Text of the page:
Basically the useful information to classify the docs in LSA approach is spread over a bigger feature set.

As we have already seen in the past, doesn't exist a technique that perform better than other approaches with every data set. With this data set (a sub set of the Reuters 21578) the LSA requires more physical resources and returns worse results.

If we scratch the surface of the results, we can observe that it detects different aspects of the corpus to classify the docs: for instance it performs better with "GRAIN" category. So I wonder if we can take advantage of this aspect to ensemble this approach with the bag of words to improve further the accuracy (as suggested by a follower of this blog) !
...We will see the results of this conjecture the next post.
As usual: Stay Tuned!!


  1. Very interesting. Here's something that may be related that I have tried to simulate in past musings, but lacked time to pursue. I believe that your linkage of coincident words might make this a potentially practical approach.

    Base thought is that static semantic ontologies are "trustworthy" and good for finding linked events through the standard triplet construction. The SVG/bag of words/ your new method have the advantage of growth and adaptive performance when new documents are added at a future time. My thought was to be able to use the adaptive properties of the growing linkage structures (ref. your diagrams) with constraint to have these fit into the triplet constructs of an existing ontology. The constraint imposed on the SVG or bag of words is essentially a forced set of "known" vector transforms of the ontolgical past document contents, with new documents added and document vectors with incorporation of new words or now coincident word groups in relation to these "known" constructions. The resulting vector set of documents and weights are now available for insertion into the ontology in automated fashion, rather than human insertion. This lends an adaptive component to otherwise static ontological forms, and steadies the adaptive nature of the SVG-like approach, without denying the discovery of new combinations of words, weighting, vector discovery by document, etc. I haven't looked at this problem for several years at this point, and perhaps there already exists work in this area for adaptive growth of ontologies. I'd be interested in hearing about what is current.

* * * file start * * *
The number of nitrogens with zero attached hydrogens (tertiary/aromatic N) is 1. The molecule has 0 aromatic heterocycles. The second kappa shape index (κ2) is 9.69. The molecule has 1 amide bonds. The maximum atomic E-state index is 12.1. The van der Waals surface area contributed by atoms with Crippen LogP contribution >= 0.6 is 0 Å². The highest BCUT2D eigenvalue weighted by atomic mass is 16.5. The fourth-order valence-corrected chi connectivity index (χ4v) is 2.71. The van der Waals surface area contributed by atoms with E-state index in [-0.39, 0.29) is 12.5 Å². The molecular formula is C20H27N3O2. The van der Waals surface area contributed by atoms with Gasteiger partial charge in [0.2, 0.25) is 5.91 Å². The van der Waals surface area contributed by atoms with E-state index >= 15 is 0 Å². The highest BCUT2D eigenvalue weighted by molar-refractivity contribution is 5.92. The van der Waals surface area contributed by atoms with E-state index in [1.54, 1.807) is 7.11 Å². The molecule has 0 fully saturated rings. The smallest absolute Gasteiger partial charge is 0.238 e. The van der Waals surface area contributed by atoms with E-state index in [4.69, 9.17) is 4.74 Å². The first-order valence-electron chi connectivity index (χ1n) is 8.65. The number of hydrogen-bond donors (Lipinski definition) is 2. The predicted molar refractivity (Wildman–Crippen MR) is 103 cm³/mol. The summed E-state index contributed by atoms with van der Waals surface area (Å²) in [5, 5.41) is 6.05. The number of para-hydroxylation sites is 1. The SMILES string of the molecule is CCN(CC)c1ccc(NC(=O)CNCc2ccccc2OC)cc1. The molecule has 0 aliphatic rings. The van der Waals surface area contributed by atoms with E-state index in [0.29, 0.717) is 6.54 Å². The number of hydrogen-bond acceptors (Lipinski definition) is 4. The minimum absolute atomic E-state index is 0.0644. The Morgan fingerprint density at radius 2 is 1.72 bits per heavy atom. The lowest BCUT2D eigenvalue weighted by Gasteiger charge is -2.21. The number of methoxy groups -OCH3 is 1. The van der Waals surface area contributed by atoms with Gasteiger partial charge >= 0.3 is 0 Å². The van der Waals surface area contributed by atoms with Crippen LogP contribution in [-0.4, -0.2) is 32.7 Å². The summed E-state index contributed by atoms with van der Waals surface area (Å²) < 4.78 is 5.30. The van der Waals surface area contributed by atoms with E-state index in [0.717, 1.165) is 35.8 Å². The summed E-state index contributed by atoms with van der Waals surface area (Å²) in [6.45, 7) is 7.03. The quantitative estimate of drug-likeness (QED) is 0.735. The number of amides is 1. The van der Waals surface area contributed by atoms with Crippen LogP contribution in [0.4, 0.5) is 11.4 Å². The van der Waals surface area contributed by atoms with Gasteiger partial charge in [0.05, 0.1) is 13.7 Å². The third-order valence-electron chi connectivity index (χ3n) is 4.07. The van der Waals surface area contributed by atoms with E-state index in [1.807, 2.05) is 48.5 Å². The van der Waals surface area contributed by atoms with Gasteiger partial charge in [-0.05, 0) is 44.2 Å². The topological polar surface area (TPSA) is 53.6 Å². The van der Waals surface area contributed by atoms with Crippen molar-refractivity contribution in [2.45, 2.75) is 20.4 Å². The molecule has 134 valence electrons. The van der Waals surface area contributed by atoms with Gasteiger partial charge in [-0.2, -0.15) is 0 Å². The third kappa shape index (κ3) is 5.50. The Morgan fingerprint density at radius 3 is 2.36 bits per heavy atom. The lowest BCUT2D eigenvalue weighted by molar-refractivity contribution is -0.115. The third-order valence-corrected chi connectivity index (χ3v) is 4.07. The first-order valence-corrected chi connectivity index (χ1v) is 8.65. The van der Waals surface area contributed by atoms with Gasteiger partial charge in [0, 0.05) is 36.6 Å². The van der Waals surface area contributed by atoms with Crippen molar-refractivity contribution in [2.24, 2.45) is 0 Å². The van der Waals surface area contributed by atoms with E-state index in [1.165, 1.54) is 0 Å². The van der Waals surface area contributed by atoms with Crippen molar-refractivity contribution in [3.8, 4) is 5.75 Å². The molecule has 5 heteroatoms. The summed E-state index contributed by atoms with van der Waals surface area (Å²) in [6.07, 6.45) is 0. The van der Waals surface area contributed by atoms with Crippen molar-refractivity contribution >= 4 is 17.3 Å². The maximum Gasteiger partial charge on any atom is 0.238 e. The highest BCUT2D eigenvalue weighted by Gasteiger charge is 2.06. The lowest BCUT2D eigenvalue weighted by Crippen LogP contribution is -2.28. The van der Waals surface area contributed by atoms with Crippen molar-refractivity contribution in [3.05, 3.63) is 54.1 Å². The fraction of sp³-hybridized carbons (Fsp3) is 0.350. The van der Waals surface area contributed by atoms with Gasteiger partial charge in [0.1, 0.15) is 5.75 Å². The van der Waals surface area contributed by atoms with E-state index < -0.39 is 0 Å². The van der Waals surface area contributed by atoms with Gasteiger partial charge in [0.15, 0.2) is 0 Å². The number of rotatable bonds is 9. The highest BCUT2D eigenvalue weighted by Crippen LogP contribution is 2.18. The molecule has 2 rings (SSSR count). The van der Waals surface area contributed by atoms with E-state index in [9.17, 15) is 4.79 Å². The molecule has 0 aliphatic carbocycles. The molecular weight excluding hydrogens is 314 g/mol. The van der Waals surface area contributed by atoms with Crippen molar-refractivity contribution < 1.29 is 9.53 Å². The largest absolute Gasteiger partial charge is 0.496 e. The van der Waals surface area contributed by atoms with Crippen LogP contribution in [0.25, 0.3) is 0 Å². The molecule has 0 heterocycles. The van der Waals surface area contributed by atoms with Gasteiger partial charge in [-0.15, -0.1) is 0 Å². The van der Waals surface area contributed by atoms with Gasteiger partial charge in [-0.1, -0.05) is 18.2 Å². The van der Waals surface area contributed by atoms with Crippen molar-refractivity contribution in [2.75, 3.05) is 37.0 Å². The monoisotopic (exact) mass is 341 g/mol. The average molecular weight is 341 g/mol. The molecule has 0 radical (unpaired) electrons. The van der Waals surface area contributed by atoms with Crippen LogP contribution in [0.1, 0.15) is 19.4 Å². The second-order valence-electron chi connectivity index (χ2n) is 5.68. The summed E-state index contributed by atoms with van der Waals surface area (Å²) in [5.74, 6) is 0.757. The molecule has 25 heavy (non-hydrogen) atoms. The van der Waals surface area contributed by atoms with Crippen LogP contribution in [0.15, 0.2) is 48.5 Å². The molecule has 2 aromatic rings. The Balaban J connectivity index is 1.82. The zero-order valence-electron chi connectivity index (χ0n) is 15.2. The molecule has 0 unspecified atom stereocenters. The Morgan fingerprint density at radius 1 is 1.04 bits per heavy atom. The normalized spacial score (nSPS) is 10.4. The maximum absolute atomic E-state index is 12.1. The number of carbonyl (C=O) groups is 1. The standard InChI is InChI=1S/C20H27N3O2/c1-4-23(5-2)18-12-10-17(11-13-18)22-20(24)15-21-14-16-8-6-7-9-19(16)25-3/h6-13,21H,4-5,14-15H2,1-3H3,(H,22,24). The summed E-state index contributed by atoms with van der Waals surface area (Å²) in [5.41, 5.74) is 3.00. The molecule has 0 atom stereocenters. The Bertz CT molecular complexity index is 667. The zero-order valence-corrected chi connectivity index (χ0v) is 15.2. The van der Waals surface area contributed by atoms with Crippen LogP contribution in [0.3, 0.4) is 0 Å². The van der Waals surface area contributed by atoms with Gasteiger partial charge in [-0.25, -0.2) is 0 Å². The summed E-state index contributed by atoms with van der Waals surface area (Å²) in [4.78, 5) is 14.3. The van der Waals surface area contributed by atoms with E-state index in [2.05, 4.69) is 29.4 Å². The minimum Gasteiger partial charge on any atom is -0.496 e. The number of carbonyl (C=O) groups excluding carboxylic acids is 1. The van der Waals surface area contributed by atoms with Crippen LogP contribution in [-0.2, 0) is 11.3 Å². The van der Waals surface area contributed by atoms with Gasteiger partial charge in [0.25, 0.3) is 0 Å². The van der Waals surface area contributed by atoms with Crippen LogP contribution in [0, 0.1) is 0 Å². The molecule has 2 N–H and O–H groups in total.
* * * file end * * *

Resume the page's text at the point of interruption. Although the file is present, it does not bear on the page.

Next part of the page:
1. Hi Phyllis,
      thanks for your contribute and sorry for being late in reply you.
      As I wrote in linkedin ( I found out some interesting works as for instance: .
      In this article has been showed a technique based on quite similar to your work called "Latent Dirichlet allocation".
      One of the interesting thing of this paper is the test done on document classification using exactly the same data set I used so far.
      Unfortunately the test has been done only on two categories (while our tests are based on 4 categories) and the results doesn't seem so brilliant.
      Of course it doesn't mean that the technique doesn't work! As we know, doesn't exist a method that fit every kind of data set!
      By the way, the approach could be more useful for indexing and entity extraction tasks.